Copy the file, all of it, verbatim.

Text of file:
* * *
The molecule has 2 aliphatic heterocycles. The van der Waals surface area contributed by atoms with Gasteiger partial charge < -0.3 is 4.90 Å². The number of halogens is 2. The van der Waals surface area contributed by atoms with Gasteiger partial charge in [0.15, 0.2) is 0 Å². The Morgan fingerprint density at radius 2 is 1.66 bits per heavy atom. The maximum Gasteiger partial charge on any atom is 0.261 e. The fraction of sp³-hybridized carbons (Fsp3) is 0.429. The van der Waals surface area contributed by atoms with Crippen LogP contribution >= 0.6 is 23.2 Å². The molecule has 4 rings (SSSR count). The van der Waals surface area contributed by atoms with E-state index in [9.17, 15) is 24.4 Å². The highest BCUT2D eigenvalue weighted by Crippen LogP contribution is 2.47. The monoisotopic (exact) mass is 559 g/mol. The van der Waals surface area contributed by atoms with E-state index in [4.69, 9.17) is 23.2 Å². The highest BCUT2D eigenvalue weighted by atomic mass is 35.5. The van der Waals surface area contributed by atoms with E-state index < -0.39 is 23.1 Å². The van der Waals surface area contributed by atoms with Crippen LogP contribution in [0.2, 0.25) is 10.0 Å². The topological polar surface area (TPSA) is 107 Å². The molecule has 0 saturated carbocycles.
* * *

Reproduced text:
The molecule has 2 aliphatic heterocycles. The van der Waals surface area contributed by atoms with Gasteiger partial charge < -0.3 is 4.90 Å². The number of halogens is 2. The van der Waals surface area contributed by atoms with Gasteiger partial charge in [0.15, 0.2) is 0 Å². The Morgan fingerprint density at radius 2 is 1.66 bits per heavy atom. The maximum Gasteiger partial charge on any atom is 0.261 e. The fraction of sp³-hybridized carbons (Fsp3) is 0.429. The van der Waals surface area contributed by atoms with Crippen LogP contribution >= 0.6 is 23.2 Å². The molecule has 4 rings (SSSR count). The van der Waals surface area contributed by atoms with E-state index in [9.17, 15) is 24.4 Å². The highest BCUT2D eigenvalue weighted by Crippen LogP contribution is 2.47. The monoisotopic (exact) mass is 559 g/mol. The van der Waals surface area contributed by atoms with E-state index in [4.69, 9.17) is 23.2 Å². The highest BCUT2D eigenvalue weighted by atomic mass is 35.5. The van der Waals surface area contributed by atoms with E-state index < -0.39 is 23.1 Å². The van der Waals surface area contributed by atoms with Crippen LogP contribution in [0.2, 0.25) is 10.0 Å². The topological polar surface area (TPSA) is 107 Å². The molecule has 0 saturated carbocycles.